When am I ovulating
Last updated on June 26th, 2016
There are certain bodily changes which occur when you ovulate, or when you are about to ovulate. You could be very aware of these changes, or you might not notice any changes at all. It all depends on how in touch you are with your body. Specific signs that you are approaching ovulation can start around 2 to 3 weeks before your next period. If you are wanting to get pregnant, then knowing more or less when ovulation will take place is very important.
What is ovulation?
In a monthly cycle of approximately 28 days, around 20 eggs ripen in your ovaries. When you ovulate, normally only one egg, the most mature, is released from one of your ovaries and enters one of the fallopian tubes. As a rule, only one egg is released during a cycle, but in some cases, it is possible that two or more are released in one cycle. This is known as multiple ovulation, and is more the exception than the rule.
What are the signs and symptoms of ovulation?
Obviously not all women are the same, and it is up to each individual to learn to identify her body’s fertile signs. Listed here are some of main signs of ovulation:
- Increased body temperature. Your body temperature will increase slightly for a few days and make you feel unusually warm, even on the coldest day. At night you may want to throw off the blankets or the duvet, and maybe upset your partner who might be feeling cold, especially if it is winter!
- An ache in your belly. Some women feel a mild ache in their tummy, while others feel a stronger pain which may spread to the lower back. This is a sure sign of ovulation especially if it is felt around the same time each month. The tenderness could be a good guide to when you are most fertile.
- Rising oestrogen levels. High levels of oestrogen give rise to symptoms like tender breasts, bloating and maybe even depression. The higher level of oestrogen will also enable the uterus to thicken with additional nutrient-rich blood. In the event that you do conceive, the fertilised egg will have the best beginning, and all the nourishment needed, on its journey to a successful full-term result
- Changes to your cervical mucous. This is a discharge which normally appears with a higher level of oestrogen. The mucous makes it easier for the sperm to reach the fallopian tubes, and can survive in it for several days. Watch for a change in the mucous, and if it also increases, can indicate that you are indeed close to ovulation.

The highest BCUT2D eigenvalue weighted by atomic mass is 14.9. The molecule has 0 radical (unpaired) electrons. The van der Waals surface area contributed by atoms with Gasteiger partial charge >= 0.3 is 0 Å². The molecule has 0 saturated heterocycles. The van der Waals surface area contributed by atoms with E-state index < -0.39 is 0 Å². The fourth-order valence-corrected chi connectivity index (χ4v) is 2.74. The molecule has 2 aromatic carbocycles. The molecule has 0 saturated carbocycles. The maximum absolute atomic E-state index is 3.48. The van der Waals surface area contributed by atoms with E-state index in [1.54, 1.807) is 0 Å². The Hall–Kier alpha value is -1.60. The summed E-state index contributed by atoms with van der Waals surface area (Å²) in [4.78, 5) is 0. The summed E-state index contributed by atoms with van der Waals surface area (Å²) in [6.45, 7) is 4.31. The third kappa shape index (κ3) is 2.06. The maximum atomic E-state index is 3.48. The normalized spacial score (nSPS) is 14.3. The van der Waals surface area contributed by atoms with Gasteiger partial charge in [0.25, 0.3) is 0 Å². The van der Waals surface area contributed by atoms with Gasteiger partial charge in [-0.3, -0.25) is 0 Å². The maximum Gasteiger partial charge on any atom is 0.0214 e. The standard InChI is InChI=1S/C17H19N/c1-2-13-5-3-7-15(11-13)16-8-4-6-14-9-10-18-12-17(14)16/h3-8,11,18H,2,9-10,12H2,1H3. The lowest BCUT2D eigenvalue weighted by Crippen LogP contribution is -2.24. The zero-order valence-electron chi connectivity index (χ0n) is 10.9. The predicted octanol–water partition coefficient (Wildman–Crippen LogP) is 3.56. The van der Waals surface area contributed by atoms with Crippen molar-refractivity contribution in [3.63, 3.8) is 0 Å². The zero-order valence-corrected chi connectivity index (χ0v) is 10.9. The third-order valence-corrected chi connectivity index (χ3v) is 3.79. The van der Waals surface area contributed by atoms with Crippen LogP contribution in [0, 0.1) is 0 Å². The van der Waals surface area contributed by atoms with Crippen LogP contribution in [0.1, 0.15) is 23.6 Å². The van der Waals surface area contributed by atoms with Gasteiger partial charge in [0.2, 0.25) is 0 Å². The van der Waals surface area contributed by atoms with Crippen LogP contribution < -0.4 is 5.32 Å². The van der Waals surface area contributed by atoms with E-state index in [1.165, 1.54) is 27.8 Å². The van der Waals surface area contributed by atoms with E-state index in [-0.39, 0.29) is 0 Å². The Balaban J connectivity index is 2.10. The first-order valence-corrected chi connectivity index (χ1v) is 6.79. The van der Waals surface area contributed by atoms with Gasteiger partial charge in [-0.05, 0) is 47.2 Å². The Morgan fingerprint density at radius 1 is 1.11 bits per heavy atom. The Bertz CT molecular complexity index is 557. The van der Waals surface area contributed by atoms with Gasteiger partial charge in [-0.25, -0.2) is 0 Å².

- Feeling sexy. You may notice a higher than normal sex drive at this time, which is absolutely normal. If you are trying to conceive, it will be an excellent time for you and your partner to make the most of it and increase your chances of falling pregnant.
Why is ovulation so important for conception?
If you want to conceive, one of your eggs, and your partner’s sperm have to make a date and meet in your fallopian tube for success. No ovulation means no egg, and no date with sperm in the fallopian tube, and of course no conception!
It is very important that the time you ovulate is as accurate as possible. Your egg is viable for only 24 hours after ovulation, so for any chance of conceiving, sperm and egg must meet within this period of time. Fortunately sperm can survive for up to 7 days, and can linger quite happily in your fallopian tubes, just waiting to shack up when the egg pops out.
What this really means is that you do not have to have sex the very second that you ovulate. You basically have a fertile window period of around 5 or 6 days, including the actual day of ovulation, thanks to the lifespan of sperm. So even if you have intercourse 3, or even 4 days before you ovulate, you would still stand a chance of conceiving in that cycle.
What if I have an irregular cycle?
In most cases, the average cycle is between 25 and 28 days. However, a great number of women have an irregular cycle which varies from month to month. Conceiving might be a little tricky if you ovulate a week early or a week later at odd times.
The best way to counter this is to really get in touch with your body, and take nothing for granted. However irregular your cycle might be, make yourself very aware of any bodily changes which occur, and if the changes relate to signs of fertility, then prepare yourself for ovulation.
An irregular cycle does not mean that you will never conceive naturally. It simply means that the challenge to fall pregnant may be greater than normal, but paying attention to a different set of circumstances will help you to conceive, and give you the pregnancy you long for.
What is the best way for me to get pregnant?
Irrespective of your cycle, you will ovulate. There is no point in having a mature egg in a fallopian tube without any sperm to fertilise it. If you take note of signs and symptoms in your body, you will know when ovulation is close by. To have highly mobile sperm in the right place at the right time, try to have sex every two days before you ovulate, to increase the possibility of conceiving.
But for the very best chance of falling pregnant, have regular sex throughout your cycle. It may not matter when you ovulate, as there should always be fresh, healthy sperm available to take up the conception challenge.